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Regulation of human Cripto-1 expression by nuclear receptors and DNA promoter methylation in human embryonal and breast cancer cells

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Abstract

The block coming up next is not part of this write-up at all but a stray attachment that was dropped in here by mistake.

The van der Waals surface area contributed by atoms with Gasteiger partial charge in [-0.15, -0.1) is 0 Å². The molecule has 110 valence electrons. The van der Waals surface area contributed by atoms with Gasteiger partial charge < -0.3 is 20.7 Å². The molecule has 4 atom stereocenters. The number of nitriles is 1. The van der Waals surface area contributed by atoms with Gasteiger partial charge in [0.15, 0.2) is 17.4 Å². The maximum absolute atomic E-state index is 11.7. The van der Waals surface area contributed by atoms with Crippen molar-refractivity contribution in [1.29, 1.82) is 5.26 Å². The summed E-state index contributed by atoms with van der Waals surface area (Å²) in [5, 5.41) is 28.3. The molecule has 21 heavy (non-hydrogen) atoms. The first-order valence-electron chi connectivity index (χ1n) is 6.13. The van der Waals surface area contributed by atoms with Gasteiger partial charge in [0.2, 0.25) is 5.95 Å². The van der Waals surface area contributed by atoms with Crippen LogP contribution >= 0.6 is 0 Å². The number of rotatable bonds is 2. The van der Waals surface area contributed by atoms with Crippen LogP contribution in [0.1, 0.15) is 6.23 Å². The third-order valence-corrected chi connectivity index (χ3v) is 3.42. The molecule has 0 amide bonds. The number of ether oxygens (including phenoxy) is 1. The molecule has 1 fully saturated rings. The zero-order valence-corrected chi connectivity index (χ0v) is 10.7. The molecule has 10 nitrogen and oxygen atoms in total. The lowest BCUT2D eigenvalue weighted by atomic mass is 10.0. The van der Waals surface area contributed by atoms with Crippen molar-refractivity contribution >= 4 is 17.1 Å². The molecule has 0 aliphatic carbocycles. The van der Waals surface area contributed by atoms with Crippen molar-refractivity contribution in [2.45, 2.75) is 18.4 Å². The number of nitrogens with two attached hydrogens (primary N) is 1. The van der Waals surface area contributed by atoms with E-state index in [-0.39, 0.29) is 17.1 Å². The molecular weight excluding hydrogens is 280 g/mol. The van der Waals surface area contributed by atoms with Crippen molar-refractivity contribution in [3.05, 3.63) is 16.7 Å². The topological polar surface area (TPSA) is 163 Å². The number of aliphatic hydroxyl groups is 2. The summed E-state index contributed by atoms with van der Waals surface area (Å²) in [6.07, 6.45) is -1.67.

Human Cripto-1 (CR-1) plays an important role in regulating embryonic development while also regulating various stages of tumor progression. However, mechanisms that regulate CR-1 expression during embryogenesis and tumorigenesis are still not well defined. In the present study, we investigated the effects of two nuclear receptors, liver receptor homolog (LRH)-1 and germ cell nuclear factor receptor (GCNF) and epigenetic modifications on CR-1 gene expression in NTERA-2 human embryonal carcinoma cells and in breast cancer cells. CR-1 expression in NTERA-2 cells was positively regulated by LRH-1 through direct binding to a DR0 element within the CR-1 promoter, while GCNF strongly suppressed CR-1 expression in these cells. In addition, the CR-1 promoter was unmethylated in NTERA-2 cells, while T47D, ZR75-1, and MCF7 breast cancer cells showed high levels of CR-1 promoter methylation and low CR-1 mRNA and protein expression. Treatment of breast cancer cells with a demethylating agent and histone deacetylase inhibitors reduced methylation of the CR-1 promoter and reactivated CR-1 mRNA and protein expression in these cells, promoting migration and invasion of breast cancer cells. Analysis of a breast cancer tissue array revealed that CR-1 was highly expressed in the majority of human breast tumors, suggesting that CR-1 expression in breast cancer cell lines might not be representative of in vivo expression. Collectively, these findings offer some insight into the transcriptional regulation of CR-1 gene expression and its critical role in the pathogenesis of human cancer. J. Cell. Physiol. 228: 1174–1188, 2013. © 2012 Wiley Periodicals, Inc.

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